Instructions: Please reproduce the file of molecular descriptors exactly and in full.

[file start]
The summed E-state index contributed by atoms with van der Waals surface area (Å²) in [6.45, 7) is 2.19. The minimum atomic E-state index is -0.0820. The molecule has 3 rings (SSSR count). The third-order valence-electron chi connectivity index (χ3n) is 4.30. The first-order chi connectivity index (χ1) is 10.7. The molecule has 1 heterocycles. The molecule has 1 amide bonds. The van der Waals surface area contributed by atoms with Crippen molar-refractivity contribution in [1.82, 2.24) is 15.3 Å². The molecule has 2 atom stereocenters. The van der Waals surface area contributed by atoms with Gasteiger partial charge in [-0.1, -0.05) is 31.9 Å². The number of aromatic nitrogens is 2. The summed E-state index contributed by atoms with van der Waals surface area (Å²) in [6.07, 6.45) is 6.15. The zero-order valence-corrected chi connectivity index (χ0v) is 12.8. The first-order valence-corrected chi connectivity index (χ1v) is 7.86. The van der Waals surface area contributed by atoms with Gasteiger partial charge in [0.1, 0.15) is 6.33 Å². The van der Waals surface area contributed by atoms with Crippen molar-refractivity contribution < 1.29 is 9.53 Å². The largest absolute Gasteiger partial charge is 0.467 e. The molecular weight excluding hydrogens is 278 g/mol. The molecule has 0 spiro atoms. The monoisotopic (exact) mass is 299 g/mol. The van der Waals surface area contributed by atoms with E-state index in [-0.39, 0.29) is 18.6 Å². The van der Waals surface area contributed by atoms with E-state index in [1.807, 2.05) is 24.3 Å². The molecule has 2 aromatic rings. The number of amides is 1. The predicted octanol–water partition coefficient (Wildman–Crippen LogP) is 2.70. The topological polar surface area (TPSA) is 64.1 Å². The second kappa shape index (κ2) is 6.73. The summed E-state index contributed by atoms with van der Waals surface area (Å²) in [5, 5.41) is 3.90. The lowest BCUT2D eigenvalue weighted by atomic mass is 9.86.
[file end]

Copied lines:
The summed E-state index contributed by atoms with van der Waals surface area (Å²) in [6.45, 7) is 2.19. The minimum atomic E-state index is -0.0820. The molecule has 3 rings (SSSR count). The third-order valence-electron chi connectivity index (χ3n) is 4.30. The first-order chi connectivity index (χ1) is 10.7. The molecule has 1 heterocycles. The molecule has 1 amide bonds. The van der Waals surface area contributed by atoms with Crippen molar-refractivity contribution in [1.82, 2.24) is 15.3 Å². The molecule has 2 atom stereocenters. The van der Waals surface area contributed by atoms with Gasteiger partial charge in [-0.1, -0.05) is 31.9 Å². The number of aromatic nitrogens is 2. The summed E-state index contributed by atoms with van der Waals surface area (Å²) in [6.07, 6.45) is 6.15. The zero-order valence-corrected chi connectivity index (χ0v) is 12.8. The first-order valence-corrected chi connectivity index (χ1v) is 7.86. The van der Waals surface area contributed by atoms with Gasteiger partial charge in [0.1, 0.15) is 6.33 Å². The van der Waals surface area contributed by atoms with Crippen molar-refractivity contribution < 1.29 is 9.53 Å². The largest absolute Gasteiger partial charge is 0.467 e. The molecular weight excluding hydrogens is 278 g/mol. The molecule has 0 spiro atoms. The monoisotopic (exact) mass is 299 g/mol. The van der Waals surface area contributed by atoms with E-state index in [-0.39, 0.29) is 18.6 Å². The van der Waals surface area contributed by atoms with E-state index in [1.807, 2.05) is 24.3 Å². The molecule has 2 aromatic rings. The number of amides is 1. The predicted octanol–water partition coefficient (Wildman–Crippen LogP) is 2.70. The topological polar surface area (TPSA) is 64.1 Å². The second kappa shape index (κ2) is 6.73. The summed E-state index contributed by atoms with van der Waals surface area (Å²) in [5, 5.41) is 3.90. The lowest BCUT2D eigenvalue weighted by atomic mass is 9.86.